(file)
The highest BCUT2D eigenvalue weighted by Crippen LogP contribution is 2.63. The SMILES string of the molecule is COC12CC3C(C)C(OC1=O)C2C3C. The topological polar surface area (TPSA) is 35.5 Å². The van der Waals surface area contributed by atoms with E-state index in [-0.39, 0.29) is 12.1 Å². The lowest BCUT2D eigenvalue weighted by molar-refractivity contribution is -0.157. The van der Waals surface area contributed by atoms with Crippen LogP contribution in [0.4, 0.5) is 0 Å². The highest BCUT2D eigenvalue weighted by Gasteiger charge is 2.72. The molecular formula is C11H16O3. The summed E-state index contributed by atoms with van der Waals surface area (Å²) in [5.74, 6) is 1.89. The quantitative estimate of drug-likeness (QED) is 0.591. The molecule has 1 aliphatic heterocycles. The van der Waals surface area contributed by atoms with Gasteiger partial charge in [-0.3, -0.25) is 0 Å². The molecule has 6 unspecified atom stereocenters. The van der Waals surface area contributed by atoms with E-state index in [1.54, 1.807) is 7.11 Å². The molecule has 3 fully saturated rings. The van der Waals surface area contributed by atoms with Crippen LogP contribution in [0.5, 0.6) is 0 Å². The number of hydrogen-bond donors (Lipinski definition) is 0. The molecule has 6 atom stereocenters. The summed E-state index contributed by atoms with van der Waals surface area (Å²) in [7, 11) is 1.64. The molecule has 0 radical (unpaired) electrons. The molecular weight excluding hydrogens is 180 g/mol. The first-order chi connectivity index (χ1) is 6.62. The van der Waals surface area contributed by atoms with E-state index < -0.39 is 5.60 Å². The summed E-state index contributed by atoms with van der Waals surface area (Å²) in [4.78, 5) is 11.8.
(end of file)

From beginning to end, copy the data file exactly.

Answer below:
The highest BCUT2D eigenvalue weighted by Crippen LogP contribution is 2.63. The SMILES string of the molecule is COC12CC3C(C)C(OC1=O)C2C3C. The topological polar surface area (TPSA) is 35.5 Å². The van der Waals surface area contributed by atoms with E-state index in [-0.39, 0.29) is 12.1 Å². The lowest BCUT2D eigenvalue weighted by molar-refractivity contribution is -0.157. The van der Waals surface area contributed by atoms with Crippen LogP contribution in [0.4, 0.5) is 0 Å². The highest BCUT2D eigenvalue weighted by Gasteiger charge is 2.72. The molecular formula is C11H16O3. The summed E-state index contributed by atoms with van der Waals surface area (Å²) in [5.74, 6) is 1.89. The quantitative estimate of drug-likeness (QED) is 0.591. The molecule has 1 aliphatic heterocycles. The van der Waals surface area contributed by atoms with Gasteiger partial charge in [-0.3, -0.25) is 0 Å². The molecule has 6 unspecified atom stereocenters. The van der Waals surface area contributed by atoms with E-state index in [1.54, 1.807) is 7.11 Å². The molecule has 3 fully saturated rings. The van der Waals surface area contributed by atoms with Crippen LogP contribution in [0.5, 0.6) is 0 Å². The number of hydrogen-bond donors (Lipinski definition) is 0. The molecule has 6 atom stereocenters. The summed E-state index contributed by atoms with van der Waals surface area (Å²) in [7, 11) is 1.64. The molecule has 0 radical (unpaired) electrons. The molecular weight excluding hydrogens is 180 g/mol. The first-order chi connectivity index (χ1) is 6.62. The van der Waals surface area contributed by atoms with E-state index < -0.39 is 5.60 Å². The summed E-state index contributed by atoms with van der Waals surface area (Å²) in [4.78, 5) is 11.8.